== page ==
'The Purge' follows a family who take in a wounded man and are then confronted by an angry group of socialites who demand his return.
In The Purge we witness an imminent future (the year 2020) in which America has created a new system for controlling crime, violence and poverty. Known as the annual “Purge,” the ‘new founding fathers’ declare that for one day every year, all crime is legal while emergency and law enforcement services are shut down for a span of twelve hours.
James Sandin (Ethan Hawke) is a top salesman at a security systems firm, who lives with his wife Mary (Lena Headey), daughter Zoey (Adelaide Kane) and gifted son Charlie (Max Burkholder) in a wealthy gated community, whose pristine streets are spared from the annual night of savagery. Things go horribly wrong when sympathetic Charlie allows a wounded man (Edwin Hodge) to take refuge in the Sandin’s home, thereby attracting a posse of murderous upper-crust socialites, who demand the Sandins return the group’s lost quarry… or face brutal consequences.
The Purge is basically Shirley Jackson’s seminal horror story “The Lottery” refashioned as a quasi-philosophical, B-movie horror/thriller. Whenever the film is delving into philosophical quandary and social commentary, it is often an excellent piece of work; unfortunately, that excellence is dragged down by silly horror movie cliches and some lackluster characters. Overall, though, the movie is a tightly-paced and effective thrill-ride experience.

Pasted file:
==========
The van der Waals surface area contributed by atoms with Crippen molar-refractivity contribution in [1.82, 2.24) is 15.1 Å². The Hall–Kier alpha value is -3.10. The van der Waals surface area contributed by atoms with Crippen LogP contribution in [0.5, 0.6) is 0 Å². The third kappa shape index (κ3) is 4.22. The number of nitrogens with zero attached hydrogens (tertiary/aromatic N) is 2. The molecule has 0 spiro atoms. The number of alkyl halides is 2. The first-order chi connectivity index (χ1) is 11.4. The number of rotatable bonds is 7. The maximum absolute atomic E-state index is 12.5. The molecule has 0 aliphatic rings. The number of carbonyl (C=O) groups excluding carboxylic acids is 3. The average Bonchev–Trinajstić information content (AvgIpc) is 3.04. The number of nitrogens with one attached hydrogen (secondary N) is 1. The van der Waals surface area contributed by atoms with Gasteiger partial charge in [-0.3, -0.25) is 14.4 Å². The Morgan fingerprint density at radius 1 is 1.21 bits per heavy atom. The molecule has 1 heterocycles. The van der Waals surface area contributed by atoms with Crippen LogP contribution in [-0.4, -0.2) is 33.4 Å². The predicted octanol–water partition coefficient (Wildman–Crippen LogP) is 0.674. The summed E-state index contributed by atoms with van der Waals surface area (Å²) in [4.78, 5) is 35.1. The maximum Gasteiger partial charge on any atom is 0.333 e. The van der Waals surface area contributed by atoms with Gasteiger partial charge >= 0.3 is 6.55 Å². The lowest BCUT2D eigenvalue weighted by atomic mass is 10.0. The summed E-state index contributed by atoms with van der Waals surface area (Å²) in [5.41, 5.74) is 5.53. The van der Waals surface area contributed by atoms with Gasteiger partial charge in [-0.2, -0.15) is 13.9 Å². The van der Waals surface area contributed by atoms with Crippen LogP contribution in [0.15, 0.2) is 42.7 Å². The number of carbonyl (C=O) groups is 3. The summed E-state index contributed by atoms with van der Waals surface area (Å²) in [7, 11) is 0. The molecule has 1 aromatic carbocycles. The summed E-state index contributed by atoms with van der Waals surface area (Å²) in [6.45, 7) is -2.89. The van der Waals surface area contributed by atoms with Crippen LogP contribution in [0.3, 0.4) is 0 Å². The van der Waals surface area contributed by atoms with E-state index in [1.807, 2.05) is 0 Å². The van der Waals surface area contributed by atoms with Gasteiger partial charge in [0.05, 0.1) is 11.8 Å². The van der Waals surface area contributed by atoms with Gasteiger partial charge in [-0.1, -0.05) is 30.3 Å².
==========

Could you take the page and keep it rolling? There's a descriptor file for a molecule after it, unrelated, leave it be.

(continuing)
James DeMonaco both wrote and directed the The Purge. While his director credits are short (this film and an indie flick called Little New York), his writing resume includes such memorable (but still B-movie-level) thrillers like The Negotiator and the 2005 Assault on Precinct 13 remake, which also starred Ethan Hawke. Like those aforementioned films, The Purge is a very tightly-paced and well-staged thriller, and DeMonaco (along with veteran cinematographer Jacques Jouffret) manages to turn the single-setting into a proper horror movie set piece. In general, the entire movie is surprisingly well-crafted and creates a definite atmosphere of second-to-second tension, with a few good horror scares and thrilling action sequences, to boot.
On the script side of things, DeMonaco is clearly borrowing from Jackson’s story of complacency and tradition run amok, but he puts what he borrows to pretty good use in terms of crafting an interesting premise which engenders a simple but deliciously twisted spin on the survival-horror sub-genre. The most unnerving thing about The Purge is that the concept creates a sort of ‘Body Snatchers-type fear; no one can be sure how anyone around them is going to react, given the opportunity for violence, which keeps things uncertain and edgy.